Katherine Stanford ’08 M.Div.
B.A. Yale University 1984
M.F.A. American Conservatory Theater
Even after the whirlwind of graduation, I can’t believe it’s over. Four years ago I returned to Yale after a long break in my academic career. I’d left Yale College with a degree in English with Theater Studies and headed off to drama school in San Francisco. One acting career and two small children later, God’s whispers grew louder until I could no longer ignore the call to ministry. So I returned to New Haven.
It felt to me like an odd transition to make, from professional actor to ordained clergy. But friends and peers from both my theater and church communities kept pointing out the similarities, which go well beyond being comfortable in the pulpit. Providing pastoral care requires the empathy and ability to step outside oneself that actors draw on in bringing roles to life. Good preaching, like good performing, calls for creativity as well as understanding your audience — or congregation. And responsible biblical exegesis demands the kind of close textual work also necessary for interpreting Shakespeare.
I was surprised to discover that my new YDS classmates hailed from a wide variety of disciplines, including music, dance, speech writing, public speaking, politics, and even theater. During my second year when the Women’s Center staged Eve Ensler’s acclaimed piece, The Vagina Monologues, aimed at raising awareness about global violence against women and girls, students with acting backgrounds came out of the woodwork to perform the play in Marquand Chapel, myself included. A new production mounted the following year featured three fabulous women faculty members as well. I think this was one of the greatest gifts YDS offered me: the opportunity to study and reflect and worship — and create — with students and faculty from diverse backgrounds and faith traditions.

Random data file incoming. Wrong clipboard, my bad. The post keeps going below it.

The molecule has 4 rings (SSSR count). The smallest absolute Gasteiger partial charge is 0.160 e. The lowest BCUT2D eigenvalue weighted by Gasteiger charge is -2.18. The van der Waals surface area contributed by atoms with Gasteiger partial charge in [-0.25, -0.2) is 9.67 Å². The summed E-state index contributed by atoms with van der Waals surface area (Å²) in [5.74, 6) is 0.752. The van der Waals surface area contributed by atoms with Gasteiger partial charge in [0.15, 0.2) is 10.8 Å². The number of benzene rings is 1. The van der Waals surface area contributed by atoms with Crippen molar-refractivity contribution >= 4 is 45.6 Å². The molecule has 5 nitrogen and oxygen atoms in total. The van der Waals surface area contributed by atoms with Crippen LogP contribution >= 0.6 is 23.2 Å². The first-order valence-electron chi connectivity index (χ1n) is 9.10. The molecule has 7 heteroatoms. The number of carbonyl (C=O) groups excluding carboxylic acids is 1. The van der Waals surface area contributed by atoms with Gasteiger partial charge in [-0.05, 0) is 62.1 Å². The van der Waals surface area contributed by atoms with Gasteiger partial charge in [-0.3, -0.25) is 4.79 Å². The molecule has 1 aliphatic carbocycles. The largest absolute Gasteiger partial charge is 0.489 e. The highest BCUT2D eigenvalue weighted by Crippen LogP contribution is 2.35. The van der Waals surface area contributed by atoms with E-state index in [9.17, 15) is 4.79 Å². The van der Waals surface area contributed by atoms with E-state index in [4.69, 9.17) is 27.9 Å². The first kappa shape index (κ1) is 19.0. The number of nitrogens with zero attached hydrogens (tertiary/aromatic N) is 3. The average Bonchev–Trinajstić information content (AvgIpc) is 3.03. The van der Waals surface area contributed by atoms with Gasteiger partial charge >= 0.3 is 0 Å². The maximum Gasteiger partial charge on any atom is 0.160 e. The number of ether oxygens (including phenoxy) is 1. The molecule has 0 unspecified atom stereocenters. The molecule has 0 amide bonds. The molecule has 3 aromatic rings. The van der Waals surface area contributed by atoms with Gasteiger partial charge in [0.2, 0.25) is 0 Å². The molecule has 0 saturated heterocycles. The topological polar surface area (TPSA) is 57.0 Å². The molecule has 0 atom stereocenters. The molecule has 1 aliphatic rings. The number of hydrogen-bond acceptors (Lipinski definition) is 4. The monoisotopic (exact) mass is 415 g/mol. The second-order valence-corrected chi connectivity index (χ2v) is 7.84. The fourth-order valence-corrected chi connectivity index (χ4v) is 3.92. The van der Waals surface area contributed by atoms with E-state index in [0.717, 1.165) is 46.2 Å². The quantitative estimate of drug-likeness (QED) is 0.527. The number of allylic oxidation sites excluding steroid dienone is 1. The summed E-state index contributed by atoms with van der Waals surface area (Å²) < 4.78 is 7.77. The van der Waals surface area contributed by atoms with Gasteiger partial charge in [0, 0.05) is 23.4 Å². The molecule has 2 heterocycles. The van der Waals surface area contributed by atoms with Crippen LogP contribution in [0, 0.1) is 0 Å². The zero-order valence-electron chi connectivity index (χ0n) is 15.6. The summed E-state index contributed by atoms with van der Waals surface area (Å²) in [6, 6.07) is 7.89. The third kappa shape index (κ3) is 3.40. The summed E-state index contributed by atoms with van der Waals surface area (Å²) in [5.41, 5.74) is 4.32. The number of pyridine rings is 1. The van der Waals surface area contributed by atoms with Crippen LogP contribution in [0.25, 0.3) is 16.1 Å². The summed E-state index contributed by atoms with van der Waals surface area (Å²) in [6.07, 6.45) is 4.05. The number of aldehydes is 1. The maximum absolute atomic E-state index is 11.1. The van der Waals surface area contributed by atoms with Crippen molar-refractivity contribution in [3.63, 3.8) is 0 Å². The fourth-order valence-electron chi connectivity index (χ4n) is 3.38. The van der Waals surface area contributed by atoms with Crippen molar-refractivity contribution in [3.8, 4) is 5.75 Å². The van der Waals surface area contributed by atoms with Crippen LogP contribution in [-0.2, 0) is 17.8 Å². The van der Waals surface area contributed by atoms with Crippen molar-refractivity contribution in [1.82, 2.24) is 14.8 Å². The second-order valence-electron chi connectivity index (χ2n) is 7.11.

In the classroom, in chapel, in working against violence or other injustices, all of us from so many walks of life came together. So many people made an indelible impression on my heart, soul, and mind. But I give special thanks for the wisdom, compassion, guidance, and gifts of Carolyn Sharp, Kristen Leslie, Tom Troeger, and Dale Peterson. I hope I can model their leadership, passion for justice — and humor — in my life and ministry. Each of them helped me to wrestle with what it means to serve the church today — especially when there is no monolithic “church” and no consensus on how we experience “today.” I’ve learned that there are no immutable answers. But I’m far better equipped to ask the questions that will challenge and nurture the faith communities I’ll serve.
Practicing ministry as a student is over. Now it’s time to re-enter the world beyond the Quad, where I’ll serve as a parish pastor in the Presbyterian Church (USA). In my ministry I look forward to combining my passions for teaching and preaching with my career in theater. After all, according to Harvard theologian Harvey Cox, Jesus did far more than tell parables — he enacted the Good News in a kind of roving street theater, in order to shake people up. YDS has done a powerful job of shaking up my beliefs, of opening my heart, of challenging my mind, of inspiring me to step out onto a new stage to perform the work of ministry.